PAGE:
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Open Right

Linda Jaivin

Author, Social Commentator

Linda Jaivin is one of Australia’s most versatile writers. Her work spans humour, eroticism, social issues (The Infernal Optimist is set in an immigration detention centre), China studies, literary translation and cultural commentary. She has appeared on ABC’s Q & A and was a regular panelist on the now sadly defunct Critical Mass.

What other jobs have you had?

I’ve been a journalist, and still write essays for journals like The Monthly. I’m also literary translator from Chinese including film subtitles, and I’ve been an editor, a researcher and a consultant. I teach the occasional creative writing workshop. And I’m a Visiting Fellow at in the School of Culture, History and Language at the ANU College of Asia & the Pacific.

What themes are recurring in your work?

Themes that recur in my work include that of female desire, strength, and confusion; social satire; and marginalisation (a broad theme that includes the voluntary marginalisation of the artist, the de facto marginalisation of the independent single woman and the unwanted marginalisation of the refugee). I also tend to celebrate quirks.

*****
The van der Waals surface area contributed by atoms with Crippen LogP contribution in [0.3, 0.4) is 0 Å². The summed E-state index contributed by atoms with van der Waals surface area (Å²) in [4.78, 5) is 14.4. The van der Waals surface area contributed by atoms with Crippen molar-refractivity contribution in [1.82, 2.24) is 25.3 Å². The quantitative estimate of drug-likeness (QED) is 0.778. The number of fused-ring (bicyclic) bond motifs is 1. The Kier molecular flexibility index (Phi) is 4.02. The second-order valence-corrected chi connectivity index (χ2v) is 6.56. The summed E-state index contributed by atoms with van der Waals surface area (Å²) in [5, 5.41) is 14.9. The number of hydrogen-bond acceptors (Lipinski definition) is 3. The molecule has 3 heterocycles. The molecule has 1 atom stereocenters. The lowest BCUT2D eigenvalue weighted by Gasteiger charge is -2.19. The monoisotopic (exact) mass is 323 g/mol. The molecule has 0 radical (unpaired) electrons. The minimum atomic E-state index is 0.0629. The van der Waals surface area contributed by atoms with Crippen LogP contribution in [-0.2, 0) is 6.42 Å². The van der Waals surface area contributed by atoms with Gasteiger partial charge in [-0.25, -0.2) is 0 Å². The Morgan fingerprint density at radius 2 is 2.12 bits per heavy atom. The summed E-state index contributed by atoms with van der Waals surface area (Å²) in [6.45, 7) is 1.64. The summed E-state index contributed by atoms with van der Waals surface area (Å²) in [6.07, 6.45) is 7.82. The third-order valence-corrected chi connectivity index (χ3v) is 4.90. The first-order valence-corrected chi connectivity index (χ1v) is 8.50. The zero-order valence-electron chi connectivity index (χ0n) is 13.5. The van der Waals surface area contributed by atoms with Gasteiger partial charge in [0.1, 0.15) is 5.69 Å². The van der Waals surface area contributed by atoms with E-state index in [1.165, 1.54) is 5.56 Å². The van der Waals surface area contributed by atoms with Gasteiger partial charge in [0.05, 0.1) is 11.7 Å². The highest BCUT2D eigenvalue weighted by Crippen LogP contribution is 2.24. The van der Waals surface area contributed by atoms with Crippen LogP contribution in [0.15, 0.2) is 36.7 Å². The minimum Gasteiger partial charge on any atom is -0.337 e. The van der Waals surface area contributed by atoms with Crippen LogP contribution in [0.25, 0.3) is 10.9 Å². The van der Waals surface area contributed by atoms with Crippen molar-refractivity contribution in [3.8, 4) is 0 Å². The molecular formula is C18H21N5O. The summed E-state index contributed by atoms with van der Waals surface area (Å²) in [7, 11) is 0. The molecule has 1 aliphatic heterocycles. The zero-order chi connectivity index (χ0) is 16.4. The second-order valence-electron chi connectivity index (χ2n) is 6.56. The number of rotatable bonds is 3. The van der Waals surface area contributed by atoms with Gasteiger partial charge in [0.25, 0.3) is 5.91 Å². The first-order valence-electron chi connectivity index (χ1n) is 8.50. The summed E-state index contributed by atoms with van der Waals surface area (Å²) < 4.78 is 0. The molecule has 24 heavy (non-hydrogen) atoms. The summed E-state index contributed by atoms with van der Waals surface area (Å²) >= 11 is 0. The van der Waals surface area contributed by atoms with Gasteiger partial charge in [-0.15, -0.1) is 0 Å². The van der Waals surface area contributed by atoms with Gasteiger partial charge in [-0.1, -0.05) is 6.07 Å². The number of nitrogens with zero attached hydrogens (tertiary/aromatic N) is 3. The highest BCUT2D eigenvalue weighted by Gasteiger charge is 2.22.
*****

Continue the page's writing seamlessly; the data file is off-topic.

What have been the highlights of your career?

It was very thrilling when my first novel, Eat Me, became an international bestseller; it’s been translated into something like twelve languages. I felt honoured when The Monkey and the Dragon was named as a ‘notable’ entry by the judges of the Kiriyama Pacific Rim Prize and The Infernal Optimist made the shortlist for the ASL Gold Medal in 2007. Being awarded UNSW Literary Fellow in 2004 was another highlight, as is a current invitation to deliver the prestigious Morrison Lecture at the ANU in 2011. I’m currently working on an opera in Beijing with a Chinese composer, and that’s pretty exciting, too.

What are you passionate about?

I’m passionate about the importance of creativity in life; about learning foreign languages; about reading and writing; about the importance of art and culture. I’m passionate about seeing young people with creative talent realise their potential. I’m passionate about social justice issues including the treatment of refugees.

Anything else you’d like to share with us?

I recently spoke about my work at several universities in Beijing in Chinese and have conducted both creative writing and public speaking workshops in Chinese for Saatchi & Saatchi creative’s in Beijing as well. I’m happy to speak to Chinese-speaking (Mandarin) audiences.

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